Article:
James Magnussen says life lessons all part of 'crazy' London Olympics

In his first column for ESPN, Australian Olympian James Magnussen reflects on the experiences of the London Olympics, including his silver medal in the 100m freestyle and the Stilnox saga that brought into question the culture of the swim team.

Every athlete has a moment when that Olympic seed was sown for the first time, and for me that came in Sydney in 2000. I was nine-years-old, and my dad and I drove down to Sydney from Port Macquarie and watched the heats of the athletics; I think that's all we could get tickets to.

That was pretty exciting, and that's when the spectacle that is an Olympic Games really hit home for me; when you see it live and you see the hundreds of thousands of people who were commuting to OIympic Park, that's when it really started things off for me.

It was a few years before I really thought I could make it as a swimmer though; that moment arrived when I was 16 and made my first Australian junior team. They had us all in a room at the time, I think we were down in Canberra, and they said to us: "Statistically, one in five people here will go on to represent Australia in swimming."

So you sort of look around and do a bit of a headcount and you try to cross a few people off the list who you think you can beat. So that was probably the first time I actually thought that I could represent my country in this sport.

Five years later and I was in London, and it was an experience I would describe as "crazy". From the build-up, to the racing and then all the stuff that happened away from the pool, it was a massive learning curve.

I don't have a lot of memories from the London Games just because there was so much emotion, such a lack of sleep, such a crazy environment, and one that seemed to fly past so quickly. I really have little memories of the swimming itself at all.

As a life experience, I learned and grew a lot from London; it made me grow up a lot faster than I would have had I not had that experience. Had I become world champion three years out from an Olympics and had that full cycle to, I guess, learn about the sport and get comfortable in that position then it could have been different.

But it is what it is.

Going into an Olympics as a 21-year-old, as a bit of a poster boy, was pretty tough. I'd gone from almost anonymity walking down the street to every second person stopping me and wanting to talk about the Olympics, and that made it pretty hard to switch off. The Olympics were everywhere; I'd see myself anytime I turned on the TV, and it was the same story in the newspapers. It really became a pressure-cooker environment a few months out, and, in hindsight, it was probably a bit much for me to handle at that stage.

And then to miss the gold medal by the barest of margins, one one-hundredth of a second, was heart-breaking. Still, all I could say was "well done" to the United States' Nathan Adrian, and then be proud of my own efforts and the silver medal. It certainly left me hungry for more, though.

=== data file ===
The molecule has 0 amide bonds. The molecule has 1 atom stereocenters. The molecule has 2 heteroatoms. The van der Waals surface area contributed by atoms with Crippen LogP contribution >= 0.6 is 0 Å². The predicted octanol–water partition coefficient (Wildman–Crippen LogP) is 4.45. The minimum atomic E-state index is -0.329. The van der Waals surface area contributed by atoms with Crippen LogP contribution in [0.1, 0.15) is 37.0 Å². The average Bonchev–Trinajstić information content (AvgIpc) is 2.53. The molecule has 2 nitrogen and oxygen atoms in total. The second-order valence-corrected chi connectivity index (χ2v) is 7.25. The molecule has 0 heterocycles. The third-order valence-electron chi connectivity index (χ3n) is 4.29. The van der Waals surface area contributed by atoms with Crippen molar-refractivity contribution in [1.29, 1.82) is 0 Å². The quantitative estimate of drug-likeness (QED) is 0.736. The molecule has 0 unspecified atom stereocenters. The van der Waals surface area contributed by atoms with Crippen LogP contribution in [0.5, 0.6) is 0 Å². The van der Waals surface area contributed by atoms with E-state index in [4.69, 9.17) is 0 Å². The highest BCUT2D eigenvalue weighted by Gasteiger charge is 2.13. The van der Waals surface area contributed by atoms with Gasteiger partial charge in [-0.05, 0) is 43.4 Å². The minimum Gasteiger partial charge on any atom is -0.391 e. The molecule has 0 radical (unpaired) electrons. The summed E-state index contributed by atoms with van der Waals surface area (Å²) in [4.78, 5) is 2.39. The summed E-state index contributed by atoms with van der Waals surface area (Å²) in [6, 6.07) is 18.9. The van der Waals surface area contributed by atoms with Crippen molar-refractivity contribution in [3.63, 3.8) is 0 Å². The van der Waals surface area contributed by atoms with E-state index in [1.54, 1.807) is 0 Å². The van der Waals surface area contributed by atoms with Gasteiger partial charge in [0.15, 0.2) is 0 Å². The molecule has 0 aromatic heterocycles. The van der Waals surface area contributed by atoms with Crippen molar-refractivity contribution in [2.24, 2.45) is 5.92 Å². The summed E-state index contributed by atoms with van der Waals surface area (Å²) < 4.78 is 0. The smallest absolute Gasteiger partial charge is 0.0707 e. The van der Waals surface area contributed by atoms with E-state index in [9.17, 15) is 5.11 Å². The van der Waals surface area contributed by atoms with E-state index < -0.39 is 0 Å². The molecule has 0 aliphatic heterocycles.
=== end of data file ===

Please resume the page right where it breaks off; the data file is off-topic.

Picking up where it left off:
While I was proud of the silver medal, there was some stuff that went on in London which I wasn't so proud of; by that, of course, I'm referring to the Stilnox issue. The use of Stilnox was an attempt by the men's 4x100m freestyle relay team to bond, but it was a bad decision that went wrong. I think what happened was an attempt to bring the group closer together, which is a noble cause; but it was done via the wrong means.

On the other side of the Olympics, it was a little bit of a shock to cop the brunt of the blame for what went on. It was pretty tough to take a lot of the heat, as I did, but I came out the other side a little bit wiser and stronger. If you learn from it and don't do it again, then you put yourself in good stead for the rest of your career.

It was just another thing I have learned through my career in sport.

A lot of the things I've learned in and from swimming, about having to be disciplined and the like, have helped me be more personal and form better relationships outside of the swimming pool.

I was asked recently whether all the training you do as a swimmer as a kid prohibits your social development, but I certainly believe that in no way is that the case.

In my early life, I swam only in summer and played team sports in winter; I played football and lived a completely different life and, to this day, I am able to interact with people of all standings from society. I pride myself on my ability to be personable and interact socially with anyone, but that isn't necessarily needed on a swim team.

The thing that people need to understand about a swim team, and the thing that is tough on a swim team, is the people you are on the team with aren't necessarily your friends for the best part of the year; they're your competition. They're the people you're trying to beat to get on the Olympic team; it's a very cutthroat environment. And then to have to turn around and be teammates with those same people, it can be tough to form that bond. And that's why I'm enjoying developing strong relationships with my new teammates ahead of the Olympic Games in Rio de Janeiro.